## How to use AviSynth with MediaCoder (Stanley posted on June 5th, 2008 )

MediaCoder is known to be fully standalone and not dependent on any splitters, decoders, and filters that have to be installed in the system. However, in some cases, we do need to make use of those stuffs to achieve some goals. AviSynth is the bridge between splitters/decoders/filters and multimedia applications. There are two ways for using AviSynth with MediaCoder. Of course, as a precondition, you need to install AviSynth and possibly a codecs pack (e.g. K-lite) which contains a bunch of splitters and decoders.

1. Adding an AviSynth script into Mediacoder

This is the simple way. Write your script and add it into MediaCoder to let it transcoded just like a normal media file. The media info sidebar will not show the information (e.g. resolution, fps, format) of the actual media file referred in the script, instead it will always show something like rawyv12 and pcm, because AviSynth is taking care of the decoding and post-processing, and MediaCoder will only see decoded yuv and pcm data.

As an example, we write our script named example.avs. The script is like following:

DirectShowSource(“F:\Video\Sample\tmnt-tlr1_h1080p.mov”)

# crop a 4:3 square from the original 16:9 screen
Crop(416, 0, 1088, 816)

# resize the dimensions of the video frame to 320×240
LanczosResize(320, 240)

# TemporalSoften is one of many noise-reducing filters
TemporalSoften(4, 4, 8, scenechange=15, mode=2)

# increase the gamma (relative brightness) of the video
Levels(0, 1.2, 255, 0, 255)

# fade-in the first 90 frames from black

# fade-out the last 15 frames to black

The resolution of actual file is 1920×816, but MediaCoder shows 320×240. This is normal because the script has performed cropping and resizing operations. The same thing happens to other information shown like duration as trimming is also performed.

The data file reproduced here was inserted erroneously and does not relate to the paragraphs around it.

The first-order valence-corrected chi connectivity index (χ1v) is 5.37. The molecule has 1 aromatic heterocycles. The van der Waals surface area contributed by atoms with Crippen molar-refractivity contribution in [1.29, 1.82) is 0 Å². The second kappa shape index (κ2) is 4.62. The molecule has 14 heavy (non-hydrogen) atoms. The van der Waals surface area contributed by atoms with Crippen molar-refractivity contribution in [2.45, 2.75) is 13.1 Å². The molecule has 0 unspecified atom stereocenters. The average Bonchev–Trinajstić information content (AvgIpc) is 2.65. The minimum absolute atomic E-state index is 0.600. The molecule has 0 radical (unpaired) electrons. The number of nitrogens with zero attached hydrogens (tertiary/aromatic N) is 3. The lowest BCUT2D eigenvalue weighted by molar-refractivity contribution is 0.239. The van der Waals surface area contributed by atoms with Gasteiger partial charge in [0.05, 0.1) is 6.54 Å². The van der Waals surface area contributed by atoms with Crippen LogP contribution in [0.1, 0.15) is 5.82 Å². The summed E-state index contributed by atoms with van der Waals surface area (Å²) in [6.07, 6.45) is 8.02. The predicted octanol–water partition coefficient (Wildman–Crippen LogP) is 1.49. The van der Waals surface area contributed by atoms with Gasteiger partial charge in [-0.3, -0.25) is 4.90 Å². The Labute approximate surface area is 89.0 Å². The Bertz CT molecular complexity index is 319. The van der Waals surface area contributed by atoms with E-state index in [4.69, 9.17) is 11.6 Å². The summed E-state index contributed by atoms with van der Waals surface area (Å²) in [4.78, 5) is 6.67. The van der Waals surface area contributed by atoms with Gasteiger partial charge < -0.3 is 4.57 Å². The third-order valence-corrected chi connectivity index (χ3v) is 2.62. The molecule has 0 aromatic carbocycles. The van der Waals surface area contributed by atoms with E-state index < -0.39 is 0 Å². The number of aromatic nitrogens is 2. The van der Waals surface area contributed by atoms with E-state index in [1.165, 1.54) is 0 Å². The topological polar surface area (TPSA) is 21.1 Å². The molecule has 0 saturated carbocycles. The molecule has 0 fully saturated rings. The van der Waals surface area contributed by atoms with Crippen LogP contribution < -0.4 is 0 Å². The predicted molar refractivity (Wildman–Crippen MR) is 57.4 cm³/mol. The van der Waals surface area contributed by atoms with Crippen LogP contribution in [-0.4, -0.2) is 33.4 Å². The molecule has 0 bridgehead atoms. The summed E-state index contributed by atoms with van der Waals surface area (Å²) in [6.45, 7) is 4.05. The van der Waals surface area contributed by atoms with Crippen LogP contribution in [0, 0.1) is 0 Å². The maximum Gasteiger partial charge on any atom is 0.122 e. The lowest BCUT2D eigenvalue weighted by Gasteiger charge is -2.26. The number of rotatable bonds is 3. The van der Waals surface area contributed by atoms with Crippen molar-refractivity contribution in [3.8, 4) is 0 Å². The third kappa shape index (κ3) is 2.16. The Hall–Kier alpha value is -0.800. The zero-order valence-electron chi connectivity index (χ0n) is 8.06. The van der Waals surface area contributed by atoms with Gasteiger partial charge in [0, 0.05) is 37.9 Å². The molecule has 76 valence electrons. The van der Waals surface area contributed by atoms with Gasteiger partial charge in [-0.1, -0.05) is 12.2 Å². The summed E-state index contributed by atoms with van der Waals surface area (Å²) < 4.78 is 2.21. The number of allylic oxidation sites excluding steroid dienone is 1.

After saved the script to a file, we add it into MediaCoder. The rest is just the same as working with a normal media file.

2. Using AviSynth script template

This is a new way and a simple way too, implemented since build 4115. Sometimes, we need to process a several files with the sample script and this is the case this new way is for. Since build 4115, a new AviSynth tab is added.

To use AviSynth script template feature, we need to activate the “Use AviSynth” option on the AviSynth tab. Then we need to create a template script. A template script is almost a normal script with some variables that MediaCoder recognized written in. At the moment, the useful variable is “SourceFile” which will be replaced with the name of the file that is being processed. The following is an example of teamplte script:

DirectShowSource(“$(SourceFile)”) # crop a 4:3 square from the original 16:9 screen Crop(416, 0, 1088, 816) # resize the dimensions of the video frame to 320×240 LanczosResize(320, 240) # TemporalSoften is one of many noise-reducing filters TemporalSoften(4, 4, 8, scenechange=15, mode=2) # increase the gamma (relative brightness) of the video Levels(0, 1.2, 255, 0, 255) # fade-in the first 90 frames from black FadeIn(90) # fade-out the last 15 frames to black FadeOut(15) As you can see, the only difference between the template and the script we wrote just now is the first line. The variable names are the same as the ones MediaCoder uses in the encoder command line. In the future, more useful variables for AviSynth scripting might be introduced in. After the script template is written, click “Use Script Template” and you will be able to choose a file as template. After that, We can just add media files into MediaCoder and start transcoding like we are used to. You can also use “Generate Script” option and MediaCoder will automatically generate a minimum script template with the source selected. Hope you can enjoy. ### 4 Responses 1. Rob says: Using the script template doesn’t work for me. In the generated avs-file (located in the temp directory) MediaCoder writes something like: DirectShowSource(”C:\temp\file.avs”) i. e. a circular self reference. I’d expect something like: DirectShowSource(”Z:\path\to\my\videos\file.mov”) Am I missing a point? Rob 2. stanley says: This looks like caused by a bug. I will fix this soon. 3. Peter Fritz says: Still buggy.. AVISource(”$(SourceFile)”)
results the destination file in the (temp) script, not the sourcefile.

4. Peter Fritz says:

When I tried the simple template
AVISource(”\$(SourceFile)”)
resulting output (in temp)
is AviSource(”U:\Video-Archiv\Sansa\test.mpg”)
This is the destination, not the sourcefile.

Peter